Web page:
I wish I knew at the age of 25 what I know now. Back then, with my first real money to invest, I was clueless about how much risk I was prepared to take and what returns I was looking for. So I filled in the old-fashioned question-and-answer thing every investment adviser gives you and I was advised that I fell into the “moderately aggressive” category.
Bear in mind that the questionnaire provided no sense of context about my long-term investment needs -- I was young, prepared to take high risks, but I had no idea what the consequences would be of being slotted into a one-size-fits-all investment “bucket”.
Fast forward 12 years and I was horrified to see how my “moderately aggressive” portfolio had performed. Basically I got a cash-like return plus about 2% -- in other words, I just about matched the inflation rate. I might as well have put my cash in a bank savings account. I was very disappointed, to say the least.
My bad experience got me thinking about the inflexible tools investment advisers use -- aren’t they totally outdated? Don’t they give investors a misleading picture about how they should balance their portfolio regarding risk so that it stays in line with their personal goals?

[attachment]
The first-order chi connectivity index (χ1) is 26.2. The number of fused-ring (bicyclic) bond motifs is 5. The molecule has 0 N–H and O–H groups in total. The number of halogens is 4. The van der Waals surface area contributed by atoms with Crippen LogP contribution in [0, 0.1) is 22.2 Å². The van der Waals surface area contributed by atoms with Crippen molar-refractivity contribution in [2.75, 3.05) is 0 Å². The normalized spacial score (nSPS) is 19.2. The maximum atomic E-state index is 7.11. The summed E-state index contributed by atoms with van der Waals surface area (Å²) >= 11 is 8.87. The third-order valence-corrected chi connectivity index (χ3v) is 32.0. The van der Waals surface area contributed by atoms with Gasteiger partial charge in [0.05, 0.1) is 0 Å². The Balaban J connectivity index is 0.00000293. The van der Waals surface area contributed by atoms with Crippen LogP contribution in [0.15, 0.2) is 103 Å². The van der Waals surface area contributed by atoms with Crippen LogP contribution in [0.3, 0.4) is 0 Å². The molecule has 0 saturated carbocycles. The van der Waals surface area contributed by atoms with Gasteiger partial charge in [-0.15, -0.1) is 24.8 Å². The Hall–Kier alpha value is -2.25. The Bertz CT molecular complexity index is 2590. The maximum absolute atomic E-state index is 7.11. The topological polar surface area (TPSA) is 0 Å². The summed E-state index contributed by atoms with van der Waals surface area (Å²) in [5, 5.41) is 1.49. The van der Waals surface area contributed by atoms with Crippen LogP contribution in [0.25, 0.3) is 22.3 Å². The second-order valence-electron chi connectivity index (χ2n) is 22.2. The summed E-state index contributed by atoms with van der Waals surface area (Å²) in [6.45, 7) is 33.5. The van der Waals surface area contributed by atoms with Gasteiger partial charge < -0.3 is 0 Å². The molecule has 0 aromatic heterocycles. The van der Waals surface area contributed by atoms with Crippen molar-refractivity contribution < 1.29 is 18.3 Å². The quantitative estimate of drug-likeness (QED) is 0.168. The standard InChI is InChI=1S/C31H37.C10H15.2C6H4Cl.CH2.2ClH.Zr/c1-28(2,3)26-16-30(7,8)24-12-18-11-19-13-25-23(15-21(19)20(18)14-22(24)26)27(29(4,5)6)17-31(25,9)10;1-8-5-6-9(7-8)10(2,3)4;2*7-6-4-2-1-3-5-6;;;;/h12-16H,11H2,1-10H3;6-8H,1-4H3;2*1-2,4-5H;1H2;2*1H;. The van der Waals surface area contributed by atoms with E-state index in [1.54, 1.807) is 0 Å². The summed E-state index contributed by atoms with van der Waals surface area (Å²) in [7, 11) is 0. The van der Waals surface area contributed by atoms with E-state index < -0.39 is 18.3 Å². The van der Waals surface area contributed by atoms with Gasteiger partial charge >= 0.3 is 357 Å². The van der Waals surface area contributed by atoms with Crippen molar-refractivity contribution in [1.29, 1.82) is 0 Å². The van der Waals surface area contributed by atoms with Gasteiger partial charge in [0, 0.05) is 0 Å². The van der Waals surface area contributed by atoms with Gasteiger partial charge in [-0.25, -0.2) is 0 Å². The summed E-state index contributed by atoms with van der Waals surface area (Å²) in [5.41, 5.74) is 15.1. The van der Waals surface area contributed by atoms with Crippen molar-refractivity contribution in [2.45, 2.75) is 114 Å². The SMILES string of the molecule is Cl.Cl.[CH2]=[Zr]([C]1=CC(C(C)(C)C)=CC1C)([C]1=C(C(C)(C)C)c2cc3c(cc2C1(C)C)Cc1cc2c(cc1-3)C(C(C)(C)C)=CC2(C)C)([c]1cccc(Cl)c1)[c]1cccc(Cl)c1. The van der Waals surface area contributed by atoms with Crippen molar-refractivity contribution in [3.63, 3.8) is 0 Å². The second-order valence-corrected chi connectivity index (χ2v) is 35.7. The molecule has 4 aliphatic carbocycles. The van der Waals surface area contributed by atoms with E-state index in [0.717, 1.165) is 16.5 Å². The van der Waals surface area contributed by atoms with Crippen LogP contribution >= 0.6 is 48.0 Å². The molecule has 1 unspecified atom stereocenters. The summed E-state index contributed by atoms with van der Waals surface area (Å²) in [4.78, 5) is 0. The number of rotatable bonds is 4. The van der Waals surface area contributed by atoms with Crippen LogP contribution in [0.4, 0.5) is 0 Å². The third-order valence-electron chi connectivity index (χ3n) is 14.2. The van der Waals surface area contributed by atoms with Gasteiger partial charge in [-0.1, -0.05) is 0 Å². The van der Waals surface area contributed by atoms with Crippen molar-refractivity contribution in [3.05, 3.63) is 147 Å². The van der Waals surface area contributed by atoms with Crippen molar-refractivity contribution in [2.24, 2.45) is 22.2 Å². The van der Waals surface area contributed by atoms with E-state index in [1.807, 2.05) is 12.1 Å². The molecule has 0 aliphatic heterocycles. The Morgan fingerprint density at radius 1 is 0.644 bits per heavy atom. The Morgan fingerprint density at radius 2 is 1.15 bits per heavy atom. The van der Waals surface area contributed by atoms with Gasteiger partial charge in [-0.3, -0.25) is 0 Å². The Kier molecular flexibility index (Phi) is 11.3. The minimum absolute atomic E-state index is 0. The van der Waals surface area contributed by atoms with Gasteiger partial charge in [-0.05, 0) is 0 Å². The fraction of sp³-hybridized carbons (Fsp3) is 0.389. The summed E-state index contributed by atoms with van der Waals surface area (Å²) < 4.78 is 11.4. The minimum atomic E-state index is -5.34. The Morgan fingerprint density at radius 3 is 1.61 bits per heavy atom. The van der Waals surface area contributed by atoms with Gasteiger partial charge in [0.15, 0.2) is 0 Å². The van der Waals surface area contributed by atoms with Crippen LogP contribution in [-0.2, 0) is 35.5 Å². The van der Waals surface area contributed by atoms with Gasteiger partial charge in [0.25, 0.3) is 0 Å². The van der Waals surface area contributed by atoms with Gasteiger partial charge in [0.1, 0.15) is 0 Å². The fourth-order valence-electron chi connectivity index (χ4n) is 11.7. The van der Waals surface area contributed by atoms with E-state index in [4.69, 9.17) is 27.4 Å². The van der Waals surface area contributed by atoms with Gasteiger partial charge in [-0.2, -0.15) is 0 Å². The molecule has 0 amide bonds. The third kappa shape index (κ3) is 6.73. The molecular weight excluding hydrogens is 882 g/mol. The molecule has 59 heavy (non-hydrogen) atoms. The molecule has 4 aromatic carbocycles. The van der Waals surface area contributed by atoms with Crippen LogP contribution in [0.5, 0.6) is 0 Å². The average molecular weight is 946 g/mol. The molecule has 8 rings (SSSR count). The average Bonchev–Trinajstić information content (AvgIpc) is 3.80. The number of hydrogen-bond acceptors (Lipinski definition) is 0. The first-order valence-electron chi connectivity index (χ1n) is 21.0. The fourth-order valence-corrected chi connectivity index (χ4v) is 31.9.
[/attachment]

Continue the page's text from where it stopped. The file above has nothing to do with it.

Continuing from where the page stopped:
It also made me realise that advisers tend to peg you down a level; in my case, the portfolio was definitely tailored to be more “moderate” than “aggressive”. I was only about 50% in equities, whereas the weighting should have been much, much higher, given my young age and appetite for risk. Anything up to about 80% in equities would have been more suitable.
My conclusion was that, when you talk about risk, you should be talking about the amount of chance you’re prepared to take that you’ll lose money. What’s your comfort zone? It’s nothing to do with grand talk about volatility and all that stuff you hear from analysts in the media.
Your expectations about returns have to be balanced with how much money you’re prepared to lose. That’s the key. Only then can anybody talk about where your money should be invested -- which asset classes, which shares, and so on.
That’s why I urge everybody to log in to our new online analysis tool, Riskalyze. It’s ideal for every kind of investor, whether you’re just starting out with EasyEquities or if you’re in one of our Emperor managed portfolios or the Unit Trust.
Riskalyze will help you get a better grip on how you’re REALLY positioned with regard to the risk-return balance of your personal investments. According to your stomach for risk, and the kind of returns you’re aiming for, it will suggest a suitable mix of investment strategies.
In my next blog I’ll tell you more about why traditional risk assessment tools let ordinary investors down so badly -- to the extent that many bail out of investing altogether.
Remember, Riskalyze will suggest how you should rebalance. It looks at your investments holistically -- not just your Emperor investments, but things like RAs and pensions and your other assets and liabilities so remember to include your holistic portfolio, not only your investments with Emperor.
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